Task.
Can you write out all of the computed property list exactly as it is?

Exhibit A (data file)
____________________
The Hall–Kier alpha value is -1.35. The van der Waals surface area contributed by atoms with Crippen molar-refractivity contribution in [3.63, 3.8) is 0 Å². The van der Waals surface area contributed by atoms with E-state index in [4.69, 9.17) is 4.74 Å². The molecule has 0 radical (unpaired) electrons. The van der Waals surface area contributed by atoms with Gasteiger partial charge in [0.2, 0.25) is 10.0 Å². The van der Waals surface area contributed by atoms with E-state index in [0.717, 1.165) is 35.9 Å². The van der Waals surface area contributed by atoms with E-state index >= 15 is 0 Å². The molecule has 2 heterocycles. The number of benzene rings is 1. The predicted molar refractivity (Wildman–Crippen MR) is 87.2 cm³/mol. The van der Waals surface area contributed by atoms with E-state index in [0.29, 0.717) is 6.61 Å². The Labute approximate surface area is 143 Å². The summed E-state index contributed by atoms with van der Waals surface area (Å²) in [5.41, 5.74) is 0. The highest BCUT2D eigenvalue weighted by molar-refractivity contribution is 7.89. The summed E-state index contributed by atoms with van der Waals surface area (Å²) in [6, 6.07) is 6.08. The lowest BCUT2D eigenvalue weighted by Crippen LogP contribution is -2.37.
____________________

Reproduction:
The Hall–Kier alpha value is -1.35. The van der Waals surface area contributed by atoms with Crippen molar-refractivity contribution in [3.63, 3.8) is 0 Å². The van der Waals surface area contributed by atoms with E-state index in [4.69, 9.17) is 4.74 Å². The molecule has 0 radical (unpaired) electrons. The van der Waals surface area contributed by atoms with Gasteiger partial charge in [0.2, 0.25) is 10.0 Å². The van der Waals surface area contributed by atoms with E-state index in [0.717, 1.165) is 35.9 Å². The van der Waals surface area contributed by atoms with E-state index >= 15 is 0 Å². The molecule has 2 heterocycles. The number of benzene rings is 1. The predicted molar refractivity (Wildman–Crippen MR) is 87.2 cm³/mol. The van der Waals surface area contributed by atoms with E-state index in [0.29, 0.717) is 6.61 Å². The Labute approximate surface area is 143 Å². The summed E-state index contributed by atoms with van der Waals surface area (Å²) in [5.41, 5.74) is 0. The highest BCUT2D eigenvalue weighted by molar-refractivity contribution is 7.89. The summed E-state index contributed by atoms with van der Waals surface area (Å²) in [6, 6.07) is 6.08. The lowest BCUT2D eigenvalue weighted by Crippen LogP contribution is -2.37.